Monday, May 30, 2011

dye job...

cedar package

hope it was a good weekend for you (and for those in the states, still continuing into today i suppose). the weather was much nicer than expected and i spent a fair bit of time outside. the sun also helped make the dye jars happy. i've been playing around with some natural dyeing this past week, and i've discovered once you start, it is very addictive. suddenly i've got a different view on every plant, contemplating the colour possibilities.


i think i mentioned, but can't find it now, that i bundled up some cotton (at top) and stuffed it in under the strips of cedar soaking in a rubbermaid tub, from my cedar weaving experiments. this was completely on a whim, no mordant, no heat, no nothing, just me noticing how dark and rosy the cedar water turned and wondering what it would do to fabric. i let it sit there for about six days before pulling it out. i ended up with an interesting tie-dye, and maybe i wrapped it too tight since there was lots of white left, but still liked out it turned out. i may try something else in the cedar, with some further prep.

solar dyeing first try

i'm enjoying playing around with solar dyeing. first up i had some purple cabbage that well, please don't laugh, has been sitting in my fridge since A made corned beef and cabbage on st. patrick's day. yeah. amazing how well it had stood up, actually, but it was definitely time to find a better use for it. i mordanted my fabrics with alum, for this first try a mix of wool, silk, cotton, linen and a cotton/poly blend, and then let them sit in the dye jar for several days.

purple cabbage

the results turned out quite well, don't you think? the colour is definitely stronger on the animal fibres, as i didn't really mordant properly for the vegetable ones, but in the end it's all an experiment and i'm pretty happy with the light purples too, so no complaints.

a bit of this and that

i also did some wool and silk in with some dandelion leaves. my initial thought had been to use the flowers, until i realized i'd recently mowed them down and any stragglers were now puffs of white. but the leaves provided a very pleasing pale greenish-yellow. i don't know that it shows too well in the photo, but it's almost a soft gold. behind the fabrics you can see a jar with attempt #3 - dyeing with leopard's bane. i don't know if this flower works well for dyeing, but i have lots of it my yard, so we'll see what happens.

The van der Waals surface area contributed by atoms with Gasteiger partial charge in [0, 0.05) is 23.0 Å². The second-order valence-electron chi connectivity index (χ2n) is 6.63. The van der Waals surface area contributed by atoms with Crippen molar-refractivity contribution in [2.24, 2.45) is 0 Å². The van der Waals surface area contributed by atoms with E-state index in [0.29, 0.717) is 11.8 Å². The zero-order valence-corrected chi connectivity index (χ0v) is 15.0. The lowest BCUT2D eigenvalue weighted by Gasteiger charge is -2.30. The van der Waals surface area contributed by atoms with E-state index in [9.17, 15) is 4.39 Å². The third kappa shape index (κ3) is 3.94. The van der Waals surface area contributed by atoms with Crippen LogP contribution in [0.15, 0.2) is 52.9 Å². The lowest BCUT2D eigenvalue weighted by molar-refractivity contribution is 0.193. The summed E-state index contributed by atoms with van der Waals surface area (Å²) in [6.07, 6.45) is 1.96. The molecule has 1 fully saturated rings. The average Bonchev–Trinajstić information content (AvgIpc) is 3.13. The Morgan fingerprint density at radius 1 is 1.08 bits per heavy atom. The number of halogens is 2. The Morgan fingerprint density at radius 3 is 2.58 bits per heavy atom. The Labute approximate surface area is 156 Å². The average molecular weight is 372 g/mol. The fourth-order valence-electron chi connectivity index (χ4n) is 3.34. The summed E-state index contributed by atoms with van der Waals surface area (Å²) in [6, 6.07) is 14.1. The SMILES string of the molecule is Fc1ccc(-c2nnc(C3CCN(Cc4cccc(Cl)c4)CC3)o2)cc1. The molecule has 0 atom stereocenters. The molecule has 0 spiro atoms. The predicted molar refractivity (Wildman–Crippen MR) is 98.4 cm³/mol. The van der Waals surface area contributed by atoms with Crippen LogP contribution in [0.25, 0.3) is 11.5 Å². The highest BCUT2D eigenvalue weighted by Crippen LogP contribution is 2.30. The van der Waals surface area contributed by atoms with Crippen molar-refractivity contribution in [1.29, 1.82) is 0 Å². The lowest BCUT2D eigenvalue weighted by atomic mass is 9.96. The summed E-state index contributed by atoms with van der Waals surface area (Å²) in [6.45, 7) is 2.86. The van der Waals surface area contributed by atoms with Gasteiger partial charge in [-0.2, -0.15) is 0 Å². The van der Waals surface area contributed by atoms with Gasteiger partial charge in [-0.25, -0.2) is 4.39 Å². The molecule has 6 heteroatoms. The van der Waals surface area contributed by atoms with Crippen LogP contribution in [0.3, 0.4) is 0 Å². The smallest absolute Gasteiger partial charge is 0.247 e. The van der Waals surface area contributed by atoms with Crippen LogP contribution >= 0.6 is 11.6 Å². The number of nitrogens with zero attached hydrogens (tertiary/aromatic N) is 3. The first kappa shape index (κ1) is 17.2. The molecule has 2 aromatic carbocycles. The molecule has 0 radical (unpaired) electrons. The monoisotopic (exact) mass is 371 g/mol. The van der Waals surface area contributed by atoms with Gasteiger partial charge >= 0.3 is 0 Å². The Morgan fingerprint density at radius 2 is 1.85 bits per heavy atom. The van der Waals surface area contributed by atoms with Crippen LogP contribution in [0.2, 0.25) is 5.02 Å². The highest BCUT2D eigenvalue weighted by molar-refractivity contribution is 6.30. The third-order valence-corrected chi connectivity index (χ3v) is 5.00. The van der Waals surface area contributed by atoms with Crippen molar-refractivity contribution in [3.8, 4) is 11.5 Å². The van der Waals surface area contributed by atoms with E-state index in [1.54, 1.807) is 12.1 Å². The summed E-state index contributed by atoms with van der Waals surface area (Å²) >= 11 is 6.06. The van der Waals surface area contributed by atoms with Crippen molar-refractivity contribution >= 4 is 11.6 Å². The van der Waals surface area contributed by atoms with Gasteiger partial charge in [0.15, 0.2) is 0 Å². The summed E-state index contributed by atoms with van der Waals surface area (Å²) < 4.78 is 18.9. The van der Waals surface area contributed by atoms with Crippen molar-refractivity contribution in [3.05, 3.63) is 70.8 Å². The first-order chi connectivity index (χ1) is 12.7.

things i'm liking this morning:
• Annie's eagle
• Margie's purple haze


sula said...

I have been hoping you would be doing some natural dying! Not only is the process a perfect fit for your stitching and photography talents, but it somehow matches the measured pace of your writing that I so thoroughly enjoy. Take a little bit of wonder, add a little bit of "I wonder if," and marinate.

(See, look at that. You are even inspiring me to be a bit fanciful!)

Margie Oomen said...

your first experiments are definitely a success
love the colors you have obtained

Mandi said...

Wonderful. I am beginning to do some natural dying. I am going to try calendula and marigolds for my first attempts. Your look great and I love the cedar braid. very cool.

Lovely World said...

Everyone seems to be dying fabric lately! I love seeing the results. I just threw away the remnants of an old purple cabbage - look what you did with yours!

Tara said...

k, these are so pretty. I love, love, love the purple. yes, I really do like it that much.